Day 714: The Great & Noble 42

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Mr. Foster, my fifth grade teacher, was the most feared educator at Laurier Heights Elementary/Jr. High school. He had a surly demeanor, a purposeful beard, and an affinity for Slim Whitman yodelling records: a sure sign of mental instability. He was also known for breaking wooden meter sticks in fits of rage when his class wouldn’t settle down. When you’re ten years old, just the suggestion of a rumor that a certain teacher could be prone to rage-soaked violence was sufficient to earn him a reputation.

I saw him do this only once that year, and it was a stomp with his shoe that splintered the wood, not a mighty saber-swing upon an unruly child’s desk. But you can be certain, our entire class immediately shut the fuck up. And we enhanced the story to the quivering grade fours at recess.

But despite his perpetual scowl, Mr. Foster made a powerful impression on me, and I’m certainly grateful for having braved the lore of his unquelchable temper. He also steered me toward my first experience with grown-up comedy in the form of a novel, Douglas Adams’ Hitchhiker’s Guide To The Galaxy series. In these books – as any well-read geek will tell you – the Great Answer to the Great Question of life, the universe and everything is revealed to be 42.

And since today is Day 714, which is 42×17, I thought I’d see what else was so special about that number.42

  •     42 is a Pronic number. This means it can be attained by multiplying two consecutive integers, in this case 6 and 7.
  •     It is also an abundant number, meaning the sum of its proper divisors (1, 2, 3, 6, 7, 14, 21) is greater than the number itself.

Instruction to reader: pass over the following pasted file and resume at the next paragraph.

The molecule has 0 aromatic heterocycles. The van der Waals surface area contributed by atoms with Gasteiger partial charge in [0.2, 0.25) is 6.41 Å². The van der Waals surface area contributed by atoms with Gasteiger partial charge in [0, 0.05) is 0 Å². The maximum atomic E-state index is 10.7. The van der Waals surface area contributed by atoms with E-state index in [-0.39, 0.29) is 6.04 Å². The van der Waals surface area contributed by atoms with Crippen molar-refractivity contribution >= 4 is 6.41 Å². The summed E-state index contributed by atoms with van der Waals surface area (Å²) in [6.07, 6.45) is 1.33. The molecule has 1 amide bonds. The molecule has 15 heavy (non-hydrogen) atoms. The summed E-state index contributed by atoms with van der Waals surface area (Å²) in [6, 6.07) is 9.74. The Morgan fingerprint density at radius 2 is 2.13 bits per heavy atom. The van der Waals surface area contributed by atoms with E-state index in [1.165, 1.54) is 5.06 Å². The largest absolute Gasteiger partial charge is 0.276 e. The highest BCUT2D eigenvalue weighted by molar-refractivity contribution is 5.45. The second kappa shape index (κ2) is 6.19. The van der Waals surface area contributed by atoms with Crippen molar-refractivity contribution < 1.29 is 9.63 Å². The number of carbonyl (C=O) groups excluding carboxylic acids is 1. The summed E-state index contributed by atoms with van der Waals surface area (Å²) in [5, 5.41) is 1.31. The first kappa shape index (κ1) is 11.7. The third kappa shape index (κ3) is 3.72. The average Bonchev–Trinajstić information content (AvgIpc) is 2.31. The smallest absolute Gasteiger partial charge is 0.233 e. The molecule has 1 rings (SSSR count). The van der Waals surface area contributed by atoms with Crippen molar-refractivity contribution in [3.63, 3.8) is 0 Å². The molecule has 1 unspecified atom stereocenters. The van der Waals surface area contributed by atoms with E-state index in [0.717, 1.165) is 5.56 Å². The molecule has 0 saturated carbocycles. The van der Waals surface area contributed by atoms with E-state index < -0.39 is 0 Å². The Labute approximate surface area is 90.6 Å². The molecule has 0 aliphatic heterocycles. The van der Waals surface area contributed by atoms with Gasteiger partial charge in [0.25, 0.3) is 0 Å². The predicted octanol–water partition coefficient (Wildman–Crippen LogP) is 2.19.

•     It’s also a Catalan, Stǿrmer, Harshad, self, repdigit, primary pseudoperfect, super-multiperfect and sphenic number. It’s also a perfect score for the USA Math Olympiad, so maybe we’ll drop the math crap and let those people sort through whatever the hell all of that means. Read more…

Day 703: Come Children, Let’s Gather ‘Round And Hate

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Sometimes I really hate humans.

What started out as a jocular journey through the goofiness of North Korean barbershop propaganda turned remarkably dark and sinister, and suddenly I was watching a dime-store Mickey Mouse knock-off get beaten to death by an Israeli interrogator. You know, for the kids.

Propaganda can cut through the truth like a lightsaber through a Hostess Ding-Dong. It’s a universal comfort to believe that such a thing as objective and impartial reality exists, and that we can access it via the people in charge. Alas, for many leaders of faith and flag the truth is but a 1.6mm flathead screwdriver in the tool-belt of public dissemination. Obfuscation, indoctrination and manipulation are in there too, and sometimes those tools see a lot more action.

I like to think of myself as a tolerant, compassionate, and when the light glistens just the right way on the beer froth clinging to my beard, a ruggedly handsome man. I pledge my allegiance to no specific religion, yet I wish them all the best with their vows and beliefs, so long as they don’t infringe upon my world. But fuck these guys. This is just evil.

Farfur

Meet Farfur the Mouse. If your first thought is, “Hey, that looks a bit like Mickey; I wonder if Disney is pissed,” well you aren’t alone. Disney was pissed, but not just because someone crapped all over their trademarked character. No, Farfur is something decidedly more heinous than a copyright violation. Read more…